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Find a Substring inside a String in JavaScript

In this post you’ll learn how to use JavaScript to find a substring inside a string.

Let’s assume we have a secret passcode 'bacon' and want to check if it exists in another string.

Here we’ll use findme to demonstrate the string we want to check:

const passcode = 'bacon';
const findme = `8sowl0xebaconxjwo98w`;

Visually we can see that findme contains 'bacon' but how do we get a yes/no answer in JavaScript?

We can introduce a new feature in ES6, the String.prototype.includes method, which will return us a Boolean value based on whether the substring was found:

const found = findme.includes(passcode);
// true

🐛 Check the browser support for String includes! Either compile your code with Babel or provide a polyfill.

This is a really nice method and it gives us a straight-up Boolean answer - but it wasn’t always this way.

First, came String.prototype.indexOf - where we can ask for the index of the start of the string, should it match. If it does match, we get the index, or we get -1, so naturally our safety check does exactly this:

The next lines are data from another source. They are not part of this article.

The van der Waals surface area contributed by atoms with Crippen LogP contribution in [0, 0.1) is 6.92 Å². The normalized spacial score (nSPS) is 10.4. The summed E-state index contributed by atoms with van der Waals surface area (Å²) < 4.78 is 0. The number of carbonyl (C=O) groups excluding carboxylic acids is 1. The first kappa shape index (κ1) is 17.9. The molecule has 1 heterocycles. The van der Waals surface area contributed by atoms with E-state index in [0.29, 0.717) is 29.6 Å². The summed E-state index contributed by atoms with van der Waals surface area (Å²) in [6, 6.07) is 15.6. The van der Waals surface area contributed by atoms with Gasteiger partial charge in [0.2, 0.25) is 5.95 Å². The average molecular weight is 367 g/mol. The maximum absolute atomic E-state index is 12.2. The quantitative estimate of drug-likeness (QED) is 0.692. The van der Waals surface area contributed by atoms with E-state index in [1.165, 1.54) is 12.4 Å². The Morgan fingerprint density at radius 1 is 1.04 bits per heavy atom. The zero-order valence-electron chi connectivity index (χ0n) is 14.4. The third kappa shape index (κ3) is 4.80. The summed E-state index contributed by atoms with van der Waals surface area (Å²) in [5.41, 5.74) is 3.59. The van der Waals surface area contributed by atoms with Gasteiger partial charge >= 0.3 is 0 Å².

const index = findme.indexOf(passcode);

// true
console.log(index !== -1);

The -1 isn’t the best looking code, it feels a bit archaic - so prefer the use of String.prototype.includes where appropriate.

You could also use the bitwise operator ~ instead as a little shorthand, and we’ll leave it at that:

const index = !!~findme.indexOf(passcode);

// true

The !!~ converts the resulting bitwise expression to a Boolean. It’s basically a fancy way of forcing indexOf to return us true or false in one line.


We’ve covered the new ES6 String.prototype.includes method and compared it to the previously-favoured String.prototype.indexOf method.

The different between the two is includes will return you a Boolean and indexOf will return you a number.

Typically includes is the go-to method unless you need to know the index!

🕵️‍♀️ Learn more about the indexOf method for finding a string inside a string

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